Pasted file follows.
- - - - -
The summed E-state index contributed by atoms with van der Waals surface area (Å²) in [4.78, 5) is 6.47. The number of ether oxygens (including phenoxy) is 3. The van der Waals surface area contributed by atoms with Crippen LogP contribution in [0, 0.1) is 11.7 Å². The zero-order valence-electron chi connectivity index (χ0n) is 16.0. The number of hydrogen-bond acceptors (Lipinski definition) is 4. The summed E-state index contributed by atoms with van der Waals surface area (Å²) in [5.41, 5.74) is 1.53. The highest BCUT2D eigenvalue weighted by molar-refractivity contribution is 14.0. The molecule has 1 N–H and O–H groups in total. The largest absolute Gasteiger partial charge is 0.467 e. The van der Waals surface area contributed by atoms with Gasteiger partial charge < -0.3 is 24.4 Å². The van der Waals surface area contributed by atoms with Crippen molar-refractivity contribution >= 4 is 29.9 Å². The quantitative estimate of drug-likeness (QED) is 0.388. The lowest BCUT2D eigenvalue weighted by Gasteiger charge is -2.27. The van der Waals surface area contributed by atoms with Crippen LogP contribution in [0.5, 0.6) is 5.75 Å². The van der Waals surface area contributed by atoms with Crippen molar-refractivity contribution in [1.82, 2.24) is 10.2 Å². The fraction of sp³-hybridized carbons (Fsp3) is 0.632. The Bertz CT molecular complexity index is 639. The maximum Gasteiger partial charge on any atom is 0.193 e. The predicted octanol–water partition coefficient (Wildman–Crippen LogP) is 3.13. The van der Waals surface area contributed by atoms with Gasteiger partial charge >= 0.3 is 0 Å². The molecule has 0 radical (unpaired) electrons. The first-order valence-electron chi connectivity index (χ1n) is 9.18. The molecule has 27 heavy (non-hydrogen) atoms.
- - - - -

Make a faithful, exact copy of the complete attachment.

The summed E-state index contributed by atoms with van der Waals surface area (Å²) in [4.78, 5) is 6.47. The number of ether oxygens (including phenoxy) is 3. The van der Waals surface area contributed by atoms with Crippen LogP contribution in [0, 0.1) is 11.7 Å². The zero-order valence-electron chi connectivity index (χ0n) is 16.0. The number of hydrogen-bond acceptors (Lipinski definition) is 4. The summed E-state index contributed by atoms with van der Waals surface area (Å²) in [5.41, 5.74) is 1.53. The highest BCUT2D eigenvalue weighted by molar-refractivity contribution is 14.0. The molecule has 1 N–H and O–H groups in total. The largest absolute Gasteiger partial charge is 0.467 e. The van der Waals surface area contributed by atoms with Gasteiger partial charge < -0.3 is 24.4 Å². The van der Waals surface area contributed by atoms with Crippen molar-refractivity contribution >= 4 is 29.9 Å². The quantitative estimate of drug-likeness (QED) is 0.388. The lowest BCUT2D eigenvalue weighted by Gasteiger charge is -2.27. The van der Waals surface area contributed by atoms with Crippen LogP contribution in [0.5, 0.6) is 5.75 Å². The van der Waals surface area contributed by atoms with Crippen molar-refractivity contribution in [1.82, 2.24) is 10.2 Å². The fraction of sp³-hybridized carbons (Fsp3) is 0.632. The Bertz CT molecular complexity index is 639. The maximum Gasteiger partial charge on any atom is 0.193 e. The predicted octanol–water partition coefficient (Wildman–Crippen LogP) is 3.13. The van der Waals surface area contributed by atoms with Gasteiger partial charge >= 0.3 is 0 Å². The molecule has 0 radical (unpaired) electrons. The first-order valence-electron chi connectivity index (χ1n) is 9.18. The molecule has 27 heavy (non-hydrogen) atoms.